Chief executive Stewart ‘Rule Breaker’ Regan issued a statement after its review of a poor start to their World Cup campaign with the team picking up a mere four points from 12.
There had been speculation about Strachan’s position after Friday’s 3-0 defeat by England at Wembley which followed an identical flop against Slovakia in Bratislava.
Regan added: “The board have considered the team’s performance since the start of the campaign and subsequently discussed the disappointing points total after four matches.
“He is adamant, however, that we can recover the position and believes a play-off place still to be attainable.”
Only the nine group winners are guaranteed a place at the 2018 finals in Russia and the Scots trail section leaders England by six points.
However, the eight best-placed runners-up will have a second chance via play-offs and Strachan stressed his belief in the players and their ability to qualify.
“We were all extremely disappointed with the result on Friday night,” he said.
“But, having reflected on our performance, I still believe we can get ourselves back into contention in the group.
“There are still 18 points to play for and the players, the staff and I, as in previous games, will give everything we have to turn things around.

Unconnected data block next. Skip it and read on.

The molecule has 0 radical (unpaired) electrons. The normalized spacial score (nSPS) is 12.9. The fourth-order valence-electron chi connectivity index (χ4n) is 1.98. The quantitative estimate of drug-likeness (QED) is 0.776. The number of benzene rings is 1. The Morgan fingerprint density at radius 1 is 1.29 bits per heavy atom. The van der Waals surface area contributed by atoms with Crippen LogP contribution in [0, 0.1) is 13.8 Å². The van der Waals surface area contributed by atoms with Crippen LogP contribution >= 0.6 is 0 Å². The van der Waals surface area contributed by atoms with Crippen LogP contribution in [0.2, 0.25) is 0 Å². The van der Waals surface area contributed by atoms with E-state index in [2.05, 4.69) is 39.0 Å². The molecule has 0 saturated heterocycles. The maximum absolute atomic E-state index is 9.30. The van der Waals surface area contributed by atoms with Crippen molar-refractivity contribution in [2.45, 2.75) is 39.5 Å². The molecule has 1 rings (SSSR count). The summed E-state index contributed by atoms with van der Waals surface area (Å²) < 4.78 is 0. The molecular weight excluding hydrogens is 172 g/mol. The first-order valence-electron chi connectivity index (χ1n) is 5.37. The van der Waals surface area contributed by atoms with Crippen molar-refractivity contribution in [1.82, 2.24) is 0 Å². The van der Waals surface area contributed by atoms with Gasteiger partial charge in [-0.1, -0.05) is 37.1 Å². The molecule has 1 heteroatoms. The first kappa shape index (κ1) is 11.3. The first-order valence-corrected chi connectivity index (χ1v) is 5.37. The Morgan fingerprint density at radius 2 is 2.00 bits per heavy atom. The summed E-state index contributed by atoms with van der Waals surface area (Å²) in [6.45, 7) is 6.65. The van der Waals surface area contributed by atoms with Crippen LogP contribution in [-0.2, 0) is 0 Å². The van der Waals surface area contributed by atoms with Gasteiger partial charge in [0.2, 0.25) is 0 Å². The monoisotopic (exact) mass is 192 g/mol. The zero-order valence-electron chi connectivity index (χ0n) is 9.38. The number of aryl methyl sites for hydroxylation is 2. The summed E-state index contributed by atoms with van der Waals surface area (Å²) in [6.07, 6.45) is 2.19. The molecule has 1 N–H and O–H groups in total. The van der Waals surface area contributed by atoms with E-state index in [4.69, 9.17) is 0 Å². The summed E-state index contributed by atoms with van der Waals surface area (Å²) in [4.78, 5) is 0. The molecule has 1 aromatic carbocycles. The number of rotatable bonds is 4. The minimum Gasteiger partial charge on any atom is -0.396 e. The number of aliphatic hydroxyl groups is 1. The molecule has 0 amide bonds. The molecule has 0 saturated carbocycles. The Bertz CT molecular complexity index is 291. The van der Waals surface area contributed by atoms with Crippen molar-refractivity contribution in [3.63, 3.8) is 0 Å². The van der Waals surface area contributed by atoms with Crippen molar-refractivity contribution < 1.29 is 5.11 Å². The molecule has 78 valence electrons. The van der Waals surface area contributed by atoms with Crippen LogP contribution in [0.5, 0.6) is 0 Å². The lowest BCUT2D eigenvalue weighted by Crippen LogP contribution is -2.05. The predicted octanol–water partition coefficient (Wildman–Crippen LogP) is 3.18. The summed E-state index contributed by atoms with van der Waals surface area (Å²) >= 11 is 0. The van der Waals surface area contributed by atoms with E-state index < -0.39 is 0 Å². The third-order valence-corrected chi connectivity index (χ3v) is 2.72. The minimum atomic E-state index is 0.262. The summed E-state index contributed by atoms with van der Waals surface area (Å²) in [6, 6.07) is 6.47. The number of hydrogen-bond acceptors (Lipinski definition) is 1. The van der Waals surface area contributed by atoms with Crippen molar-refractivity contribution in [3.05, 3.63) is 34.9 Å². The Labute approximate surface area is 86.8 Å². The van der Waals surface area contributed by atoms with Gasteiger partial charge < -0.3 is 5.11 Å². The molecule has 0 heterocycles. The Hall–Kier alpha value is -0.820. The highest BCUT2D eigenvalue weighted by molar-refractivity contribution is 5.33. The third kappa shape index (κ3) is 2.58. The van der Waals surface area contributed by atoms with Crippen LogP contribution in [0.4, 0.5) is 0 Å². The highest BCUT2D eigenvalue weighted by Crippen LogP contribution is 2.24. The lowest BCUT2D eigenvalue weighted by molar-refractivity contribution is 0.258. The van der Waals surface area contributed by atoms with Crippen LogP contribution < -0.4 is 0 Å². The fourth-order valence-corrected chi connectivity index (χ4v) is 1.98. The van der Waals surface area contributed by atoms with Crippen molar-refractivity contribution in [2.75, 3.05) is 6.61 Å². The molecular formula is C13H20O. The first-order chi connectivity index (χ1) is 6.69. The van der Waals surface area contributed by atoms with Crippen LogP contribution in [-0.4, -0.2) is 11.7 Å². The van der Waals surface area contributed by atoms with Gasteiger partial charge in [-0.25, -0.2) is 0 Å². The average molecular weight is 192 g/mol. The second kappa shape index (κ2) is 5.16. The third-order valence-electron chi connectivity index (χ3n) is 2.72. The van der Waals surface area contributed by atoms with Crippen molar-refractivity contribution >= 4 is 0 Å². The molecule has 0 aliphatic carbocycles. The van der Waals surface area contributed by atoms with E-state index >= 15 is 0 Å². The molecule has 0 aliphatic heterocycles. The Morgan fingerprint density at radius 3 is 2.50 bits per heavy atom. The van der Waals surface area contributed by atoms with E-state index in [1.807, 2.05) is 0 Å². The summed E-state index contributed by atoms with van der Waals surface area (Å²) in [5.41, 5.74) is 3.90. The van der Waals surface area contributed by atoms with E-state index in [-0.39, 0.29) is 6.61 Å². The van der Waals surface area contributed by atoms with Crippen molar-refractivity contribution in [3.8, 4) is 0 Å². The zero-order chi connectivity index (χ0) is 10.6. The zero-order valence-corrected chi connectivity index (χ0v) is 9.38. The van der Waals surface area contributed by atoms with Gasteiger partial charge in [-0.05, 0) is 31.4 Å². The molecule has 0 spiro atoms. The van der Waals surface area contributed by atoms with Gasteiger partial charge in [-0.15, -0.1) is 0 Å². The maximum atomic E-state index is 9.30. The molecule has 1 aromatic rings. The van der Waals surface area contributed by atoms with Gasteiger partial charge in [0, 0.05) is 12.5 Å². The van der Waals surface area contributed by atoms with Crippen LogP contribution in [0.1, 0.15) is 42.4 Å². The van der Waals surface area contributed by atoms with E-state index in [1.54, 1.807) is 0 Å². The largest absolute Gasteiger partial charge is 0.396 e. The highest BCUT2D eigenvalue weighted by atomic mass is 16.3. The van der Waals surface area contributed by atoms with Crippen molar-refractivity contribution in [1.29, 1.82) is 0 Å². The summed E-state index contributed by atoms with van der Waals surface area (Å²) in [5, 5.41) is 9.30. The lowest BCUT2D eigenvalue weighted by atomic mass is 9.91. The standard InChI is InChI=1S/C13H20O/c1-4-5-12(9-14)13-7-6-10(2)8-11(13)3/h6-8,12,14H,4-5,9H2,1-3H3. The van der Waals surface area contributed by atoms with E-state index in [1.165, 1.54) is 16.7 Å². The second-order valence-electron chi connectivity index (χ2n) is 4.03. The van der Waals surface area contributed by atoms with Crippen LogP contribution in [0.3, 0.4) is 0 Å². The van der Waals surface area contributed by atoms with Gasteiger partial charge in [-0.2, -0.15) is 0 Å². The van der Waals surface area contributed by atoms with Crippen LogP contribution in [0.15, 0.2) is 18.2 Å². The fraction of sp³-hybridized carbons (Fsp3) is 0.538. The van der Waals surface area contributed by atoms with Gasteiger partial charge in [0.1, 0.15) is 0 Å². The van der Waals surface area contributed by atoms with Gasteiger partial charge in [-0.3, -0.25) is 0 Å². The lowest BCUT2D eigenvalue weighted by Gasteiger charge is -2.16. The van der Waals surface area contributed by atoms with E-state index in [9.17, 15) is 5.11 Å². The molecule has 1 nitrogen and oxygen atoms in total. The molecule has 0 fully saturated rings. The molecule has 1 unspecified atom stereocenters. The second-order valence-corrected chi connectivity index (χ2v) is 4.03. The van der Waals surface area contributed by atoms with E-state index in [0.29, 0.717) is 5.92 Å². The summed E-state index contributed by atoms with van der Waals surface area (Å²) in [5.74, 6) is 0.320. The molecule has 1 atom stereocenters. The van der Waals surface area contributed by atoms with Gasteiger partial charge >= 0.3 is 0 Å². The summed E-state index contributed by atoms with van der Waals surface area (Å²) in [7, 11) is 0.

“I have said consistently that our fans deserve success and a return to a major tournament finals.
“Although we have had a difficult start to the campaign, I firmly believe that this group of players, together with our supporters, can maximise our chances of a play-off place, starting with the home match against Slovenia in March.”
Meanwhile Fifa’s disciplinary committee have instigated a case against Regan’s rule breakers at the SFA and the English FA after both associations proceeded with their plans to wear poppies on their black armbands on the 11th November World Cup qualifier at Wembley.
Both associations have now been charged and it is understood the Football Association has been notified that pre-match events on Armistice Day are also under coming under FIFA scrutiny.
This would potentially include the display of poppies on big screens in Wembley, the minute silence, the playing of the Last Post and handing poppy t-shirts out to the crowd.
Both the Northern Irish and Welsh FAs decided against wearing poppies believing the the risk of fines and possible points deductions were too high and neither association wished to break the FIFA rules.
Regan has also been in the news for the misleading information he supplied to Celtic Chief Executive Peter Lawwell in 2013 concerning the granting of a licence to Craig Whyte’s Rangers to play in European competitions in 2011 despite having outstanding social taxes.
Regan position has been compromised by UEFA who have been in correspondence with a firm of solicitors acting for a group of Celtic shareholders.
The matter, known as Resolution 12, was raised at this week’s Celtic AGM and the Celtic board are now looking into the findings.
Scotland had a bigger poppy than England at Wembley.